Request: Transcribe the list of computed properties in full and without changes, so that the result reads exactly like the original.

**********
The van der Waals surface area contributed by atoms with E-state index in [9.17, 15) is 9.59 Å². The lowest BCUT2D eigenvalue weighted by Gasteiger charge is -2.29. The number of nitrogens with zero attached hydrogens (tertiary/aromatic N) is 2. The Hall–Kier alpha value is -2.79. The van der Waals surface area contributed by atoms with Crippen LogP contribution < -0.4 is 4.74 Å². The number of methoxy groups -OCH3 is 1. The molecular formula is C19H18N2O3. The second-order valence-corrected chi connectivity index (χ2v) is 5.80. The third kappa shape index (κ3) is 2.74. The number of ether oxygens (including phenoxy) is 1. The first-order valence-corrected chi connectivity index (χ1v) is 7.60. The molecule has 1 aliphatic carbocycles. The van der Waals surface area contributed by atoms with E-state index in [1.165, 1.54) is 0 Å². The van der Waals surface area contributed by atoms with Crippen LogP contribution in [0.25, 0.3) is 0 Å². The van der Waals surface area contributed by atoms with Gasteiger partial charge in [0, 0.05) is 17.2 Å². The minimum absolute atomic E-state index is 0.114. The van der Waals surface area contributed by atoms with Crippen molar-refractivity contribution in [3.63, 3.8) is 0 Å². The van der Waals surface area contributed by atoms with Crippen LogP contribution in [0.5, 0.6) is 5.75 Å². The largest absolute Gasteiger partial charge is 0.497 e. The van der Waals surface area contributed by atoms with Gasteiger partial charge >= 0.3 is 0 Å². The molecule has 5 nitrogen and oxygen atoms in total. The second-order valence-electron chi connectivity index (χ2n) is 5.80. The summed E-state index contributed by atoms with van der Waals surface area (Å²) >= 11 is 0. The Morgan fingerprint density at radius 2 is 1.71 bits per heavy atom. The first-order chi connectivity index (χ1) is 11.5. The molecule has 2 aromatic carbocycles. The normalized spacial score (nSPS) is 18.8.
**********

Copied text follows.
The van der Waals surface area contributed by atoms with E-state index in [9.17, 15) is 9.59 Å². The lowest BCUT2D eigenvalue weighted by Gasteiger charge is -2.29. The number of nitrogens with zero attached hydrogens (tertiary/aromatic N) is 2. The Hall–Kier alpha value is -2.79. The van der Waals surface area contributed by atoms with Crippen LogP contribution < -0.4 is 4.74 Å². The number of methoxy groups -OCH3 is 1. The molecular formula is C19H18N2O3. The second-order valence-corrected chi connectivity index (χ2v) is 5.80. The third kappa shape index (κ3) is 2.74. The number of ether oxygens (including phenoxy) is 1. The first-order valence-corrected chi connectivity index (χ1v) is 7.60. The molecule has 1 aliphatic carbocycles. The van der Waals surface area contributed by atoms with E-state index in [1.165, 1.54) is 0 Å². The van der Waals surface area contributed by atoms with Crippen LogP contribution in [0.25, 0.3) is 0 Å². The van der Waals surface area contributed by atoms with Gasteiger partial charge in [0, 0.05) is 17.2 Å². The minimum absolute atomic E-state index is 0.114. The van der Waals surface area contributed by atoms with Crippen molar-refractivity contribution in [3.63, 3.8) is 0 Å². The van der Waals surface area contributed by atoms with Crippen LogP contribution in [0.5, 0.6) is 5.75 Å². The largest absolute Gasteiger partial charge is 0.497 e. The van der Waals surface area contributed by atoms with Gasteiger partial charge >= 0.3 is 0 Å². The molecule has 5 nitrogen and oxygen atoms in total. The second-order valence-electron chi connectivity index (χ2n) is 5.80. The summed E-state index contributed by atoms with van der Waals surface area (Å²) >= 11 is 0. The Morgan fingerprint density at radius 2 is 1.71 bits per heavy atom. The first-order chi connectivity index (χ1) is 11.5. The molecule has 2 aromatic carbocycles. The normalized spacial score (nSPS) is 18.8.